valhalla360 01/18/22 12:06am Fifth-Wheels
RE: The world of tow vehicles would be a better place if

As mentioned HDT are a different world and not relevant to your 3/4 & 1 ton pickups. I would expect your average trucking company has qualified mechanics performing work. Your average guy with a 20yr old truck that he's stringing along likely cuts a lot of corners...so your assumption that the engine transfer would be done professionally is sketchy at best. I'm sure individuals mostly could care less about the engine technology but that doesn't mean it must meet current regulations and that it must mate with the new technology on your new chassie. As far as keeping a truck going for 40yrs...if you dump $40-50k into the chassie, you can do a major overhaul making it like new at 20yrs (probably a good bit cheaper if you don't live in rust belt states)...giving you an additional 20yrs. If it's really that the engine will last 40yrs, you can keep the chassie going and it's much more straight forward. Back in the days before oil embargo........... The oil embargo was 40-45yrs ago...not particularly relevant to today.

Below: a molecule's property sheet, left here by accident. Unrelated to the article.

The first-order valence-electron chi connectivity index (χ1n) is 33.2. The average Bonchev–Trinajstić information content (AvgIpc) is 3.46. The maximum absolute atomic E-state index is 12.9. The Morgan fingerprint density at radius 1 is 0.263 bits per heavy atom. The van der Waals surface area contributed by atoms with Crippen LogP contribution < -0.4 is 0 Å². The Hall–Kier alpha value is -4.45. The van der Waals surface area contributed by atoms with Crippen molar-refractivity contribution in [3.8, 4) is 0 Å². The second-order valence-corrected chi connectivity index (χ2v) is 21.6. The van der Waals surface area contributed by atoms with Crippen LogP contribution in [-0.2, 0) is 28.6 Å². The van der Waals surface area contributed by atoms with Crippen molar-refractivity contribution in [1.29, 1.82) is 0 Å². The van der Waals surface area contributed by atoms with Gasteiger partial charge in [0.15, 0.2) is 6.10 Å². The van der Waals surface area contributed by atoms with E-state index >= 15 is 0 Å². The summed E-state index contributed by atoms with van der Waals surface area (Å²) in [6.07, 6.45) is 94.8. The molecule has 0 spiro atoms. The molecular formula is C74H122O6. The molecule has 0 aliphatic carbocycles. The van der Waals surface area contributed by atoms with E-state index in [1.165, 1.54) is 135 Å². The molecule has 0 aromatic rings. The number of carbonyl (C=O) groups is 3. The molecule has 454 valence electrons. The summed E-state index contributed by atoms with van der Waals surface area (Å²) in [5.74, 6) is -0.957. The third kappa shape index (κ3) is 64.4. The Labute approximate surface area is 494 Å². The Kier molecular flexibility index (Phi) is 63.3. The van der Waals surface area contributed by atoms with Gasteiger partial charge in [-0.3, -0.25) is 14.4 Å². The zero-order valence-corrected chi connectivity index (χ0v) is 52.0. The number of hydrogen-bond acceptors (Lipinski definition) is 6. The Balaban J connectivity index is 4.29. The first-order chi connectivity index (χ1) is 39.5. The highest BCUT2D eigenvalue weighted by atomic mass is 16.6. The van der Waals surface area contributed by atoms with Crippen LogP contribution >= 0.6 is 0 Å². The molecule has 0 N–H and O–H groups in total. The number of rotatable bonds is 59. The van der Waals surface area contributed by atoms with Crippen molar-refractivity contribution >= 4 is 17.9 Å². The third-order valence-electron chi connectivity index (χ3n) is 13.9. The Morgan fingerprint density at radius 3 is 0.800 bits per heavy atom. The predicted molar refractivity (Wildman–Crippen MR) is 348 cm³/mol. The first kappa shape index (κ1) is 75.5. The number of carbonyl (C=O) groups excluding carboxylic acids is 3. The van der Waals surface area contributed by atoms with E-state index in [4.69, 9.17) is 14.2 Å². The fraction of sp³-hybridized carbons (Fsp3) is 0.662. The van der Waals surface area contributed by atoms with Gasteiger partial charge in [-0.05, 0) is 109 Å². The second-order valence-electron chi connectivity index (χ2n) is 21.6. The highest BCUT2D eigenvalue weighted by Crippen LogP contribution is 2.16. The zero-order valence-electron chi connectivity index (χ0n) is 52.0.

valhalla360 01/17/22 06:28pm Tow Vehicles
RE: The world of tow vehicles would be a better place if

How about if manufacturers set up a simple fill in the blank style towing website rather than a big booklet of tables with multiple footnotes? You input the numbers from the trailer and it leads you to acceptably optioned trucks or if you have the truck, it can reverse and spit out the trailer you can tow. It could even come with warnings...example: if a trailer will leave you with less than 600lb of payload, a warning could pop up that you only have X payload left with this trailer, so passenger, cargo and bolt on accessories must be limited to X lbs to stay within payload ratings. Again, this isn't 30-40yrs ago when getting this info required you to go down to the dealer who would look it up in a paper book.